VINTAGE BOOKS lead this issue's releases with a wide range of new titles. First we have the two volumes of Jerry White's history of London: London in the Nineteenth Century: A Human Awful Wonder of God and London in the Twentieth Century: A City and Its People. Each is priced [pounds sterling]10.99 and the two together give a comprehensive history of the capital in all its splendour and horror. Carrying on the history theme we have Jessie Childs' Henry VIII's Last Victim: The Life and Times of Henry Howard, Earl of Surrey ([pounds sterling]9.99) while on the literary side we have Hermione Lee's Edith Wharton ([pounds sterling]10.99), a well-researched and nicely written biography, and Rosemary Ashton's 142 Strand: A Radical Address in Victorian London ([pounds sterling]9.99) which tells the story of the publisher, John Chap man, and his place in Victorian literary life. On the non-literary side we have Adrian Tinniswood's The Verneys, whose sub-title, A true story of love, war and madness in seventeenth-century England tells all one needs to know, and Druin Burch's Digging Up the Dead: The Life and Times of Astley Cooper, an Extraordinary Surgeon ([pounds sterling]8.99), the biography of one of the more unusual physicians in eighteenth and early nineteenth century British medical history. Finally, we have a reprint of Len Deighton's Fighter: The True Story of the Battle of Britain ([pounds sterling]8.99), first published in 1977.
In the Vintage Classics series we have a wide range of attractively presented new titles which we shall list in alphabetical order: Emily Bronte's always popular Wuthering Heights ([pounds sterling]5.99): Wilkie Collins' The Woman in White ([pounds sterling]5.99), with the power to enthral readers after almost 150 years; Elizabeth Gaskell's Mary Barton ([pounds sterling]6.99) and North and South ([pounds sterling]5.99) which look at life in an industrialising England (the latter title has an introduction buy Jenny Uglow); Thomas Hardy's less of the D' Urbervilles ([pounds sterling]5.99), the novel which shocked Victorian Britain (with Hardy's note to the first edition and preface to the fifth and later editions); Henry James' The Portrait of a Lady ([pounds sterling]5.99), a love story set against the American discovery of Europe; Edith Wharton's The Age of Innocence ([pounds sterling]5.99), another look at the influence of European values on American life (with an introduction by Lionel Shriver); and, finally, Virginia Woolf's Mrs Dalloway ([pounds sterling]6.99), her 1925 'stream of consciousness' novel (with introductions by Carol Ann Duffy and Valentine Cunningham).
From EBURY PRESS we have four military studies: Charles Rolling's Prisoner of War: Voices from Behind the Wire in the Second World War ([pounds sterling]8.99), a study of POW life as described by the men themselves, Forgotten Voices of the Falklands ([pounds sterling]7.99) by Hugh McManners, a riveting investigation into the Falklands War, from the incompetence of Foreign Office officials to the bravery of HM Forces, as told in their own words, and finally another in the 'Forgotten Voices' series, Joshua Levine's Forgotten Voices of the Blitz and the Battle for Britain ([pounds sterling]7.99). This valuable collection, compiled in association with the Imperial War Museum, begins with Dunkirk and carries on through the Battle of Britain. It gives readers a unique insight into daily life as recorded in the words of those who survived. Finally we have Dr Christian G. Appy's Vietnam: The Definitive Oral History Told from All Sides ([pounds sterling]14.99). In this title, first published in the US the author interviewed hundreds of people both in the US and in Vietnam to give an unpolished and disturbing first-hand account of the US's greatest military blunder up to the invasion of Iraq.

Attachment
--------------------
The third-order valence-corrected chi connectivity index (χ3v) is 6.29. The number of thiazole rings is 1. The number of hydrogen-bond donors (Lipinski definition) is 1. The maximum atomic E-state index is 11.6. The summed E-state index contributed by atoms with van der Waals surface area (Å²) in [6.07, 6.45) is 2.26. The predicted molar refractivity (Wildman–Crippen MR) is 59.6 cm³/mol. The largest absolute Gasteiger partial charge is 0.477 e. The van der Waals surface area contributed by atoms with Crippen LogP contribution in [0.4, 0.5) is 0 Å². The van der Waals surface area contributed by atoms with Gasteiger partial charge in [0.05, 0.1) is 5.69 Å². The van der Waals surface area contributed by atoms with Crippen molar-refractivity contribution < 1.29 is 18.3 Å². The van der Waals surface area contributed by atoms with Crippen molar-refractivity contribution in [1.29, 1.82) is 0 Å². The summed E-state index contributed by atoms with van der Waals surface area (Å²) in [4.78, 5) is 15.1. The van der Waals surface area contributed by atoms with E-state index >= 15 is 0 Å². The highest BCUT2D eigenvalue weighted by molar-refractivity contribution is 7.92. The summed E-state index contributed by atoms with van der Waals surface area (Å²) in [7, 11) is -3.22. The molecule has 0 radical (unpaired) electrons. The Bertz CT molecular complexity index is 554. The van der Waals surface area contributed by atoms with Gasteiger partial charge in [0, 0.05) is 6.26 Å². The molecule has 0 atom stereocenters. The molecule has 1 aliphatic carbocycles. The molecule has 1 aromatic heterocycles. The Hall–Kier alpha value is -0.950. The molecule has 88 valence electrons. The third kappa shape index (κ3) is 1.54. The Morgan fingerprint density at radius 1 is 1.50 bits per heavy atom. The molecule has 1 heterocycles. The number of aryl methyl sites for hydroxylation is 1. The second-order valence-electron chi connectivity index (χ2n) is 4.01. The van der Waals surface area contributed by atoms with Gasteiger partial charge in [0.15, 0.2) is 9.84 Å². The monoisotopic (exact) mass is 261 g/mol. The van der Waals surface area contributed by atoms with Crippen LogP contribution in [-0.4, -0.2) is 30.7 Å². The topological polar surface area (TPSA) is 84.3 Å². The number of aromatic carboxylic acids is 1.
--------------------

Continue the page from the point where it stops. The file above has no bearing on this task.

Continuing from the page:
There is an equally stimulating range of titles from the Penguin Classics range published by PENGUIN BOOKS. Cambridge's Prof. Robin Kirkpatrick finishes his new translation of Dante' Divine Comedy with Paradiso ([pounds sterling]12.99) in which the translator uses his wide knowledge of Dante and his times to enrich the reader's understanding and appreciation of this masterpiece of Italian literature. Another translated classic is Immanuel Kant's Critique of Pure Reason ([pounds sterling]15.99) which remains one of the most important texts in the evolution of Western philosophy. It is here edited, introduced and translated by Dr Marcus Weigelt who has based his text on Max Midler's. We also have two of the late Wilfred Thesiger's most famous books, The Marsh Arabs ([pounds sterling]9.99), introduced by Jon Lee Anderson, mdArabian Sands ([pounds sterling]9.99), introduced by Rory Stewart. Both introductions are well done and show how these books transcended the travel-book genre to become highly incisive studies. A final new title is Blood, Toil, Tears and Sweat: The Great Speeches ([pounds sterling]10.99) of Sir Winston Churchill, edited and introduced by David Cannadine. On a slightly less intense level we have H. Rider Haggard's famous novel, King Solomon's Mines ([pounds sterling]7.99) here edited and introduced by Prof. Robert Hampson.
Leaving the Penguin Classics range we have an equally wide range of new titles: Christopher Tyerman's God's War: A New History of the Crusades ([pounds sterling]12.99), that long series of wars which sought to reclaim Jerusalem for Christendom, Christopher Bayly and Tim Harper's Forgotten Wars: The End of Britain's Asian Empire ([pounds sterling]10.99), which was widely praised on its hardback publication, Martin Goodman's Rome and Jerusalem: The Clash of Ancient Civilizations ([pounds sterling]9.99), the conflict which led to the destruction of Jerusalem in 70 AD and Keith Lowe's Inferno: The Devastation of Hamburg, 1943 ([pounds sterling]8.99), a horrendous story of a city's destruction which has been neglected because of the bombing of Dresden.